How demographics drove down property yields – The Property Chronicle
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How demographics drove down property yields

The Economist

Long term interest rates, in real and nominal terms, have fallen continuously since the early 1980s, and yields on commercial real estate have come down with them.  Most recent analysis, suggests that it is real rather than nominal interest rates that dive property yields. Why? Well property yields are themselves ‘real’ returns, since property values tend to drift up with inflation. Investor arbitrage ensures that real returns adjusted for risk, equalize.  When real bond yields fall, investors plough into the nearest equivalent, which is real estate, pushing up prices and depressing (real) yields

So, what has driven long term real interest rates down?  The fall in inflation is the main factor behind the decline in nominalinterest rates.  The decline in real(i.e. inflation adjusted) interest rates has been more difficult to explain, but CBRE Research and others, point to the centrality of demographic change.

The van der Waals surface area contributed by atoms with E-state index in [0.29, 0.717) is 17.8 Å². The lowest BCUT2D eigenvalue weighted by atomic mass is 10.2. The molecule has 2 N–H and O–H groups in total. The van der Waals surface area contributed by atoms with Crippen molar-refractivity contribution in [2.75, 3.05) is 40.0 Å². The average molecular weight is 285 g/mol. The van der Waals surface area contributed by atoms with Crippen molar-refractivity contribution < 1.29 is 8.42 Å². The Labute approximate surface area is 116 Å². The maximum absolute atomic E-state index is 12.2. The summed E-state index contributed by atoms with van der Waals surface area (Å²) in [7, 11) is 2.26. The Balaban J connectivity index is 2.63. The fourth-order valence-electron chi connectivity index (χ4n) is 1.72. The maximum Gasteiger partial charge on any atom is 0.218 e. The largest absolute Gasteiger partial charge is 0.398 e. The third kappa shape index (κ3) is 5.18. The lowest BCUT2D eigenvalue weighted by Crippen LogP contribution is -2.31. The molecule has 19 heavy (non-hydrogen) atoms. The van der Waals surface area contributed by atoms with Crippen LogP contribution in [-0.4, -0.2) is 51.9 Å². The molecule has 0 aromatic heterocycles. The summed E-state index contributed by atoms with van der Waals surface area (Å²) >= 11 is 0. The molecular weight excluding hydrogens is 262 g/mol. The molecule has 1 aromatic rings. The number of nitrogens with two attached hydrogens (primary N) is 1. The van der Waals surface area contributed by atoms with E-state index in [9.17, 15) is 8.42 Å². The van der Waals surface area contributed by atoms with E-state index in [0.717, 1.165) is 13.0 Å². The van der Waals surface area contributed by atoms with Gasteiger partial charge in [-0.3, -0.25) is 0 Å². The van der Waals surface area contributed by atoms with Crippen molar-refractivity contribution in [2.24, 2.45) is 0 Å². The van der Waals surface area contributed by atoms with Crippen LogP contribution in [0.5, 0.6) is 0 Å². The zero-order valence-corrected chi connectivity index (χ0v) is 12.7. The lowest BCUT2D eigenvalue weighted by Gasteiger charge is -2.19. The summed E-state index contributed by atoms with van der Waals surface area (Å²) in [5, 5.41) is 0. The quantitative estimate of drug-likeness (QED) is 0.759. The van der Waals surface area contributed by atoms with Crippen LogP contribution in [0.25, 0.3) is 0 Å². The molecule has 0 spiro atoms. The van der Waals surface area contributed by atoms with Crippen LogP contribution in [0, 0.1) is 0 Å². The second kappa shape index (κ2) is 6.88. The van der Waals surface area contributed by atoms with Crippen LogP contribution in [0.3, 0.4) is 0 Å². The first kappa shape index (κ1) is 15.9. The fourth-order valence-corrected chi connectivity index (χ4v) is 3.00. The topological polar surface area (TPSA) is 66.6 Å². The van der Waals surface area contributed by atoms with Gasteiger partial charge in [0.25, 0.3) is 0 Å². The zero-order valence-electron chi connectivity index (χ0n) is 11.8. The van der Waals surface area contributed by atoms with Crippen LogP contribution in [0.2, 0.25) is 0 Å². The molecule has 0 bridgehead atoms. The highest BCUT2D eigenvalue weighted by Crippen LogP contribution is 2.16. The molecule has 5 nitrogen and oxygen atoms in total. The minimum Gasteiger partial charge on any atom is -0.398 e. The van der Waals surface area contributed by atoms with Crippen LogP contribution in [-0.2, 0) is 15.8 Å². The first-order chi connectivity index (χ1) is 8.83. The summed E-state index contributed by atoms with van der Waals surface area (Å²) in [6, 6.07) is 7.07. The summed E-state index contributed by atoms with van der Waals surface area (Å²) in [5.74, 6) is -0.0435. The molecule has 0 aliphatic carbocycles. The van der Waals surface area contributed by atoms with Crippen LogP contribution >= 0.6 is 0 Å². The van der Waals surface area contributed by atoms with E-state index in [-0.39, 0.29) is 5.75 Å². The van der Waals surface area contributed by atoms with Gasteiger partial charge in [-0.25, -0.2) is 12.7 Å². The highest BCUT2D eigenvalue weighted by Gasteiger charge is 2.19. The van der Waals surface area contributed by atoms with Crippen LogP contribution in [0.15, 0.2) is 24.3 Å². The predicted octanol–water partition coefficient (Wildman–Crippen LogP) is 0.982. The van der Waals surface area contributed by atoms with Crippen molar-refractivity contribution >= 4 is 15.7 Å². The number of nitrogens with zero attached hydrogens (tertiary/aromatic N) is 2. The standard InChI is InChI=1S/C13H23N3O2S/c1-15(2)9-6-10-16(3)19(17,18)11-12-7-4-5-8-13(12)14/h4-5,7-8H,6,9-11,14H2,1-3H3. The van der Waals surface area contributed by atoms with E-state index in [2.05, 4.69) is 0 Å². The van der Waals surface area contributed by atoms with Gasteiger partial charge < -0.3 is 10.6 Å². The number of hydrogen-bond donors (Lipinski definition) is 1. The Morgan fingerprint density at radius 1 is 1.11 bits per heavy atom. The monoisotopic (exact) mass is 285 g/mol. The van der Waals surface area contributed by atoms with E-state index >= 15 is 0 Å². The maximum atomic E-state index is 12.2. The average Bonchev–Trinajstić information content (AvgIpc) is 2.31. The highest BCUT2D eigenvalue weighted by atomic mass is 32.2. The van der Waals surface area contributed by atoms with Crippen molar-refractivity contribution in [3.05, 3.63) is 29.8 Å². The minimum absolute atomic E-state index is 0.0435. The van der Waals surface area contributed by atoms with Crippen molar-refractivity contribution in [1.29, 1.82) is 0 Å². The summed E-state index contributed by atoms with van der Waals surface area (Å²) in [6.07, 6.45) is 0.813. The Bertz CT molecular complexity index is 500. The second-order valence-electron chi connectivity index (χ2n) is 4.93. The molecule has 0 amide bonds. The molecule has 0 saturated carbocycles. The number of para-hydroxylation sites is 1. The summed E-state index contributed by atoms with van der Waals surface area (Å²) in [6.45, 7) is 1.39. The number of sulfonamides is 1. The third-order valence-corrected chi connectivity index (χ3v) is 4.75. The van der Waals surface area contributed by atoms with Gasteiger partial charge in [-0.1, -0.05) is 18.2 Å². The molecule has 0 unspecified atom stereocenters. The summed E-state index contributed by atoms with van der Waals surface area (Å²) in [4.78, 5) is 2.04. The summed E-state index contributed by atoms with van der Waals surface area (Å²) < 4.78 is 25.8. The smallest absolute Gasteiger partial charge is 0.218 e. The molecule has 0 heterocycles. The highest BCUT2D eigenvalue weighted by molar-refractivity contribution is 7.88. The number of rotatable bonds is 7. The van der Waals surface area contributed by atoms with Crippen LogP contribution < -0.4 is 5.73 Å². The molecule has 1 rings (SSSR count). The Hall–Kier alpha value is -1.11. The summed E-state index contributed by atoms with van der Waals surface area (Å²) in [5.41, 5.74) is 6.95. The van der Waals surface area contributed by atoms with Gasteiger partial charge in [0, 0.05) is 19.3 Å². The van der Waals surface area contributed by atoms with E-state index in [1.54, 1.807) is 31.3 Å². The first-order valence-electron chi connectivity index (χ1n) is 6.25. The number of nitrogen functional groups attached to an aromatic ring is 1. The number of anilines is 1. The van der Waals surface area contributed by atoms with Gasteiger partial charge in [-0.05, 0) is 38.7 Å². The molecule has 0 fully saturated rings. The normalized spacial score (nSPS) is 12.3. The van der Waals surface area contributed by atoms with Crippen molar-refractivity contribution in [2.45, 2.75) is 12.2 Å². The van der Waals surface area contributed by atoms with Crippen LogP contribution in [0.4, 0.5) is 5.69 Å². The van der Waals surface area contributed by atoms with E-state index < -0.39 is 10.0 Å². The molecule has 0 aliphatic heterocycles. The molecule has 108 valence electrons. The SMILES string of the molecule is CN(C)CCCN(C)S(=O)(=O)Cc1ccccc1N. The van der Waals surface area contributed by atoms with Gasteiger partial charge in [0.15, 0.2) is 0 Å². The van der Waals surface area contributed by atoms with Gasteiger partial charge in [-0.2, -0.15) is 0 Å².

Specifically, tt is the growth, as a percentage of the global population, of the 40 to 54 age group that has driven down real bond yields, and property yields as well.  Figure 1 illustrates the trend.  It shows real 10-year bond yields in the United States, Germany and the UK alongside a line indicating the share of global population of those not aged 40 to 54.  That line falls in the period since 1985, indicating that the proportion of those aged 40 to 54 has risen.  Econometrics, not shown here, confirms a statistically significant relationship.






The Economist

About Richard Barkham

Richard Barkham

Richard is a specialist in macro and real estate economics. He joined CBRE in 2014 as Executive Director and Global Chief Economist. Prior to taking up his position with CBRE Richard was a Director of Research for the Grosvenor Group an international business with circa $10bn of capital under management in real estate. He was also a non-Executive Director of Grosvenor Fund Management where he was involved in fund strategy, risk analysis and capital raising. Richard is the author of two books and numerous academic and industry papers. In 2012 he published Real Estate and Globalisation (Wiley Blackwell, Oxford), which explains the impact on real estate markets of the rise of emerging markets such as China and Brazil. He has extensive consulting experience and is a Visiting Professor in the Department of Construction and Project Management at the Bartlett School, University College London. He holds a PhD in economics from the University of Reading where he taught, in the Departments of Economics and Land Management, between the years of 1987 and 1998.​​​

Articles by Richard Barkham

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